“Fostering Regular and Effective Contact Among Students,” by W Clay

Image

Street art in San Jose, CA. September 2012.
Photo by DMG.

I still consider myself a relative novice in the field of online teaching. I’ve been doing it for about five years, but I think I’ve only cracked the tip of the pedagogical iceberg. The struggle is and always has been (for me at least): “regular and effective contact.” What is it? How is it done? When I’m in my lecture courses and I’m looking out at my students crammed into their seats, shoulder-to-shoulder, trying hard not to pay attention (and failing in the attempt)—I can feel the learning happening. It just kind of works, and if it doesn’t, I tweak it slightly or severely and then it does. With online courses, though, counteracting the inherent distance and delay requires a lot of work (and a lot of patience).

For most of my online teaching career I’ve thought of my courses as being like automatic cat feeders: the content is available and the students can digest it at will without needing to come into contact with me or each other. Human support and interaction is available but not necessary. Cats like this system. So do some students. But is that approach healthy? Is it conducive to learning? If feral cats can be convinced to socialize with humans, can’t online students?

I started adding video lectures to my online courses a couple of years ago and in hindsight, I see that my excuse for not having them in the first place (something about the sanctity of the lecture hall performance or some such thing) was pretty lame. Bad lighting, cluttered background, messy hair, pajamas—it didn’t matter much—the students would at least know who I was. They and I became connected. But I was still faced with the quandary of how to connect them to each other.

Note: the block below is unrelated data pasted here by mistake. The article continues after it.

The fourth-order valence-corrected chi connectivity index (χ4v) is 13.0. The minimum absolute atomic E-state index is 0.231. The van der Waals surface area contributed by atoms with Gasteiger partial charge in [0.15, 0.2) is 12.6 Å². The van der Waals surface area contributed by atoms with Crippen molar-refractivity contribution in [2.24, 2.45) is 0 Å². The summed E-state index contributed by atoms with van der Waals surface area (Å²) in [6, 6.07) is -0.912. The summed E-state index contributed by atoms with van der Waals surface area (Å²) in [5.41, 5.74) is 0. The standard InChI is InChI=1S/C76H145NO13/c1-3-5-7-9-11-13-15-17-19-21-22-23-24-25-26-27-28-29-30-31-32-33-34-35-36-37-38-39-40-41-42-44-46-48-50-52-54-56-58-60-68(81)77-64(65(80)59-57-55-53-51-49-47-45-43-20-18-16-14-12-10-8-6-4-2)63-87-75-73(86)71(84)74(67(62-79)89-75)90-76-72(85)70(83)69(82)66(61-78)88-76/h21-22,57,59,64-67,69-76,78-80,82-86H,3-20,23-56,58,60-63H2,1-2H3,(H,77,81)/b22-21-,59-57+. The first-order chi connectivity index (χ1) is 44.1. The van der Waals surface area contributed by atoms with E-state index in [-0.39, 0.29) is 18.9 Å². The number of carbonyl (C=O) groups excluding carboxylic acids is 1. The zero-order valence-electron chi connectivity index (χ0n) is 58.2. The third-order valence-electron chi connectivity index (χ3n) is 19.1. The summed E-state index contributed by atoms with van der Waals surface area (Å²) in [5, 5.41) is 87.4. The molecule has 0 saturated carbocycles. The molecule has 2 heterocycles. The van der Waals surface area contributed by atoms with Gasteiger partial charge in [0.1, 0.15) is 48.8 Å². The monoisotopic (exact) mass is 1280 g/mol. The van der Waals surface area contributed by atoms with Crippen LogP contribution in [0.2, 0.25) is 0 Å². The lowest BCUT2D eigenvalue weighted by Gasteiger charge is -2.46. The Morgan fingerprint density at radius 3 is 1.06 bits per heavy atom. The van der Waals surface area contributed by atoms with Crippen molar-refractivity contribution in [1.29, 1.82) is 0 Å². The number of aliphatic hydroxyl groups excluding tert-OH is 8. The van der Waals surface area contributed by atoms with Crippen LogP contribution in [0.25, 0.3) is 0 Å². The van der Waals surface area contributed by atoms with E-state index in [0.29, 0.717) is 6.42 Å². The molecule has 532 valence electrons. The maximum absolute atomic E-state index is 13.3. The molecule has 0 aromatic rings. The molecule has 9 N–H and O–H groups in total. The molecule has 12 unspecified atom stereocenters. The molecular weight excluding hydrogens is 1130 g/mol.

In my lecture courses I have managed to greatly increase interaction between the students by creating group projects and the space in which to complete them. And ironically, while I’ve been able to find and create online elements to augment my lecture courses (which, of course, I deliver via ANGEL, the college’s course management system), I haven’t been able to cross-pollinate my online courses with the same success.

Discussions were some of the first assignments I created online, but they don’t function very well since I originally intended them for my lecture class. They instead provide an almost passive experience, because the questions I ask do not promote discussion. (In my lecture courses they do foster student interaction only because I am there to coax the answers out of the participating students.) Still, they serve a purpose and for now I leave them as they are.

For an online discussion to really work, there needs to be a question that a student is really interested in answering. The answer needs to come from the student’s own subjective experience, because a correct answer to an objective question is a terminal event in most cases. But opinion provokes other students to weigh in with their own opinions, which leads to further responses. Suddenly, there is dialogue. Suddenly these students who have never met, and most likely never will, are interacting.